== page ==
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At home in two worlds
Lucy is arguably the most famous of all early human individuals due to her age and relative completeness. Partial skeletons like hers allow us to learn much more about early human body size, shape, and locomotion than more fragmentary and sparse remains.
Her long arm bones and the crest created by muscles that attach to her humerus (upper arm bone) are evidence of a powerful chest and strong upper arm muscles necessary for tree climbing. Her short, broad pelvis also held her body upright while angled-in thigh bones kept her body weight directly above her knees while in stride, both requirements for walking efficiently on two legs. Lucy’s compact feet were capable of supporting her full body weight as she walked upright, but her long, curved toe bones resemble that of a tree-climbing ape. Because Lucy could walk upright on the ground and climb trees, she and other members of her species were able to use resources from woodlands, grasslands, and other diverse environments.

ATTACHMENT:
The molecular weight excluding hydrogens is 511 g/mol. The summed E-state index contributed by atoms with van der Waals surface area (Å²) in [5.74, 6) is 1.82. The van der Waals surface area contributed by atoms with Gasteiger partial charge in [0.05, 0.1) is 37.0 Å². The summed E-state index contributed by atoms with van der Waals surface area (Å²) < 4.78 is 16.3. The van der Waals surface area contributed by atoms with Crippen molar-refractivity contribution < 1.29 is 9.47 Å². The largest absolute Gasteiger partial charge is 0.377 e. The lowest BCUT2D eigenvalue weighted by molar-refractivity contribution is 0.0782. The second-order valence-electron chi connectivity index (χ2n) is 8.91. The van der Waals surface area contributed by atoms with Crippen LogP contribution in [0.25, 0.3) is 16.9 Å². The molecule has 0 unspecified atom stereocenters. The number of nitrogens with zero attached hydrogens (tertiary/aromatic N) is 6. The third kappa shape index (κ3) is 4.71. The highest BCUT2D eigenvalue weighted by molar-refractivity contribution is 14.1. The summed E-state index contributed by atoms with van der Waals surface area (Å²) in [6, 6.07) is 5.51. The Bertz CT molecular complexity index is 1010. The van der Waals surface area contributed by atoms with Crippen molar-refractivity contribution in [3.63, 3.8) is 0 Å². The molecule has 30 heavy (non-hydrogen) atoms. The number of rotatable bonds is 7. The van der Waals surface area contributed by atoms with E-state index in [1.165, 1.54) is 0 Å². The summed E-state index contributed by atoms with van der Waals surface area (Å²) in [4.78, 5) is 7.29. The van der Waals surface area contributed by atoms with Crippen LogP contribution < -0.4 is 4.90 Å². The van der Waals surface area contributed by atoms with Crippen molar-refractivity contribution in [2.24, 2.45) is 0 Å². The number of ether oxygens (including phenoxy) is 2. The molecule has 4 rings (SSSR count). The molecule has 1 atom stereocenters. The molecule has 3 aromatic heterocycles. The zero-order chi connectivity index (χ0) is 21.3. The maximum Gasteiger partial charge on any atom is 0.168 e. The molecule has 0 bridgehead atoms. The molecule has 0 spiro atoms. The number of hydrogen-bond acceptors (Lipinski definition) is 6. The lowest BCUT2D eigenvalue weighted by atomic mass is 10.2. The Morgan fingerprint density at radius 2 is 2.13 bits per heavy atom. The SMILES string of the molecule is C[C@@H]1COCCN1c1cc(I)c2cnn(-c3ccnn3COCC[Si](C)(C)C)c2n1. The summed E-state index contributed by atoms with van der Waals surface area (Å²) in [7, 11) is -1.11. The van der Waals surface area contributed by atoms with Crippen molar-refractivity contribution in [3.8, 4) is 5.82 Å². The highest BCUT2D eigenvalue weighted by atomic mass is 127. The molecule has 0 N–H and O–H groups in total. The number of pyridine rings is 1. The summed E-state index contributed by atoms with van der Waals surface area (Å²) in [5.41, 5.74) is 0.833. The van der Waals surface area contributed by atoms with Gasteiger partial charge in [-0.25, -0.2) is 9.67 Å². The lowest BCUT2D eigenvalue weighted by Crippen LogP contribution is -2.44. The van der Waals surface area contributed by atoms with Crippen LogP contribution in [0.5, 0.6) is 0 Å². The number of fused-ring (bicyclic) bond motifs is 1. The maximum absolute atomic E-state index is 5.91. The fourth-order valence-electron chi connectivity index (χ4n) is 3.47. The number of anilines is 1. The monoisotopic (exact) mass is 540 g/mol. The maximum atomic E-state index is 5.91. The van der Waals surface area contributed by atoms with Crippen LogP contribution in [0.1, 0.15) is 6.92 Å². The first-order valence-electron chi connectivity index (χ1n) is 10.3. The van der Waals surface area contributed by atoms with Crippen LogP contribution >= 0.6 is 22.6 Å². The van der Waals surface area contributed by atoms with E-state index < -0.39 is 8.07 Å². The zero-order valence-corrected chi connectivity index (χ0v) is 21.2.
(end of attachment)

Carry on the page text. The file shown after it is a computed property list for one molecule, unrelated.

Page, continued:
Lucy was nicknamed the night she was discovered while Johanson’s team celebrated to the Beatles’ hit “Lucy in the Sky with Diamonds.” Her Ethiopian name ‘Dinknesh’ is the Amharic term for ‘You are marvelous.’
Date of discovery:1974
Discovered by:Donald Johanson and Maurice Taieb
Age:About 3.2 million years old
<bold>At home in two worlds</bold> Lucy is the nickname given by scientists to this 3.2 million-year-old early human skeleton. Because Lucy could walk upright on the ground <italic>and</italic> climb trees, she and other members of her species were able to use resources from woodlands, grasslands, and other diverse environments.